"'Lusting in your heart.' That's a good phrase, isn't it? There are a number of good phrases in that Book, aren't there?" --Gone with the Wind, Chapter LIV
You probably recognize the setting for this conversation: the dining room of the Butler mansion, after Ashley's infamous birthday party, with a drunken Rhett  just getting started on the central theme of the night: mental infidelity. Well aware of the fact that his wife was never physically unfaithful to him, he nonetheless knows that her love for Ashley is what triggered both that day's scandal and Scarlett's decision to ask for separate bedrooms. And what better phrase could he find to illustrate that than one picked from a collection of warnings against adultery (Proverbs 6: 20-36, that is)? 
"Do not lust in your heart after her beauty
   or let her captivate you with her eyes,
for the prostitute reduces you to a loaf of bread, 
  and the adulteress preys upon your very life. "
But what's more interesting about his line is that, though the phrase is clearly lifted from the Old Testament, its meaning there is quite different from the one in which Rhett uses it. It's obvious that the message was one of precaution: lusting in one's heart and allowing one to be tempted by a woman opened the door to actual adultery, and that was the sin, not the lusting itself. Rhett, however, implies that mental infidelity qualifies as adultery in itself, ergo Scarlett is guilty, though she was never physically unfaithful.

But we can find another passage in the Bible (and if we can't, Google sure can), a little different in wording perhaps, but that captures the essence of that idea better, by going further than the Old Testament had gone. And what's more interesting is that we know for sure Rhett was familiar with it. Here it is, the entire fragment from the Sermon on the Mount (Matthew 5: 27 ), with the relevant sentence highlighted:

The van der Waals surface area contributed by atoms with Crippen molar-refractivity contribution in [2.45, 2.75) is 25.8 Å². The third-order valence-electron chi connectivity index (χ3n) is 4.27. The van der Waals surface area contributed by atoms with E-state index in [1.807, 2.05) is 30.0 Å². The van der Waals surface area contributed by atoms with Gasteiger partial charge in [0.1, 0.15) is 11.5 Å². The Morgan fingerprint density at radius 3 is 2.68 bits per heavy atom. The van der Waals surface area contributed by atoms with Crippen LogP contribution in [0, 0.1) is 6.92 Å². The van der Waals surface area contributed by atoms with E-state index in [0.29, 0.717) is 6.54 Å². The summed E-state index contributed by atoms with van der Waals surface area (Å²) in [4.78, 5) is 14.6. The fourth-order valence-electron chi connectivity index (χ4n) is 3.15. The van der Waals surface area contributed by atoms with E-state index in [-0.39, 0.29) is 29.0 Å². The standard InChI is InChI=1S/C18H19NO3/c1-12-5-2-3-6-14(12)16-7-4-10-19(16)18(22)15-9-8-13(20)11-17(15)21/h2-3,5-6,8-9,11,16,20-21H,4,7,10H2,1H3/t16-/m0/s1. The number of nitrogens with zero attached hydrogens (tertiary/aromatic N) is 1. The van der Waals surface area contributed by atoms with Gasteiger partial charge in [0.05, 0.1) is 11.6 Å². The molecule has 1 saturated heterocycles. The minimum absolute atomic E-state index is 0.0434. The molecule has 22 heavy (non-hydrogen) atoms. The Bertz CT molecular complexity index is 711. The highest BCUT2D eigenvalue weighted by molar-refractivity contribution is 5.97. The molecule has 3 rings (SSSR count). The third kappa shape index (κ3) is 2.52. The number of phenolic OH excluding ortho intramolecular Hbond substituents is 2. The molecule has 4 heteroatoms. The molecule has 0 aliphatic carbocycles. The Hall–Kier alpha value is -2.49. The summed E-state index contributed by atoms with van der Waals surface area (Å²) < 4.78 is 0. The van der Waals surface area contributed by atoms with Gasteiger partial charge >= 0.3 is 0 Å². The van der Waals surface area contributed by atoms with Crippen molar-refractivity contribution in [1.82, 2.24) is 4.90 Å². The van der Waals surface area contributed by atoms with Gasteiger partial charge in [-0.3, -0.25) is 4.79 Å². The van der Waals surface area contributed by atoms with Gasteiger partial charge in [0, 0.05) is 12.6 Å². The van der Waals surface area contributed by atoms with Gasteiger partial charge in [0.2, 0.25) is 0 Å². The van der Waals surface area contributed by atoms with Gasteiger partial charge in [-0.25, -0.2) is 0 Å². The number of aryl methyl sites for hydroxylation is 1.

"You have heard that it was said, 'Do not commit adultery.' But I tell you that anyone who looks at a woman lustfully has already committed adultery with her in his heart. If your right eye causes you to sin, gouge it out and throw it away. It is better for you to lose one part of your body than for your whole body to be thrown into hell. And if your right hand causes you to sin, cut it off and throw it away. It is better for you to lose one part of your body than for your whole body to go into hell."
And if we convert a small fragment of this to King James' English--"And if thy right eye offend thee, pluck it out, and cast it from thee"--it starts to sound awfully familiar, doesn't it?

Friday, September 3, 2010

Doppelganger Dresses, Part 1: The Shantytown Dress

As we promised earlier, it's time to kick off our new series, Doppelganger Dresses, highlighting real dresses from period fashion plates that closely resemble the costumes of Gone with the Wind